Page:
Jane Eyre

Center for Contemporary Opera (October 2016)

"As Jane, the compelling, rich-voiced soprano Jennifer Zetlan…"  The New York Times

"The title role, Jane Eyre, is a big soprano role, a tour de force. It was created—i.e., premiered—by Jennifer Zetlan... She has a lot to offer, and offered it as Jane Eyre... And she was undaunted by the theatrical responsibilities of her role. She can be proud of this night, and look back on it with great satisfaction." The New Criterion

Cosí fan tutte

Milwaukee Symphony Orchestra (September 2015)

"Built of more small vocal ensemble numbers than solo arias, 'Cosi' requires a well-matched bunch of very fine voices — and oh, what voices these were. Each of the six singers had the musical sensibility and capability to meld their unique ranges and timbres into seamless, sparkling ensembles that were perfectly balanced in power and fluid technique, and full of musical and theatrical nuance.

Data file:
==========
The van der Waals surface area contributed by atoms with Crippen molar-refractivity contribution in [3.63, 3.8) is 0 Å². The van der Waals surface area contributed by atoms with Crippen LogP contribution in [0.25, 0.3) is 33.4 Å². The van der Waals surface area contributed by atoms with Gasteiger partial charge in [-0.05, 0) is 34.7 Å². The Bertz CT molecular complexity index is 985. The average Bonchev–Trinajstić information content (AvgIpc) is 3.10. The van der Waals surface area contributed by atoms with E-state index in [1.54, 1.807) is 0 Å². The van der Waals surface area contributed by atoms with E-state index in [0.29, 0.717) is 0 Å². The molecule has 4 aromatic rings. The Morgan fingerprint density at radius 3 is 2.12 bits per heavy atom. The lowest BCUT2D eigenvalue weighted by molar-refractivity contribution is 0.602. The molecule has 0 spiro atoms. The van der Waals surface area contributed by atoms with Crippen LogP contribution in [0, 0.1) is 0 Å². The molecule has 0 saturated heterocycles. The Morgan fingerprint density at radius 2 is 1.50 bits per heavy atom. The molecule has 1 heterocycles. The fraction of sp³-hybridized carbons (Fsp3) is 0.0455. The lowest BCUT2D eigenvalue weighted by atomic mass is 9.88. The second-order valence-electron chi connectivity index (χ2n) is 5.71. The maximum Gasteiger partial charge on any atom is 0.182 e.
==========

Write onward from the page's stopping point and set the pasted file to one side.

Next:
They delivered glorious singing and delightful theater and made it all look easy." Milwaukee Journal Sentinel


NYPhil Biennial; Beyond Recall

MoMa (May 2014)

"It is sometimes said of great actors, "I'd listen to him read the phone book."  Well, let the record show that I listened to Jennifer Zetlan sing the numbers of the Fibonacci series — in German — and it was pretty dazzling." Read more in Opera News

"Mr. Hughes was an impressive presence in several works, as was the soprano Jennifer Zetlan, her voice precise without being too cool in the impassioned lyricism of Dai Fujikura’s 'silence seeking solace' and the sly, sinuous lines — a setting of the Fibonacci number sequence — in Olga Neuwirth’s 'Piazza dei Numeri.' Ms. Zetlan was game for the music’s daunting demands, which in Nina Senk’s 'In the Absence' alone ranged from skittish whispers to full wails." The New York Times

"[Jennifer Zetlan's] sound was consistently crisp and her phrasing was uncomplicated. She has a free, easy tone throughout her voice..." New York Classical Review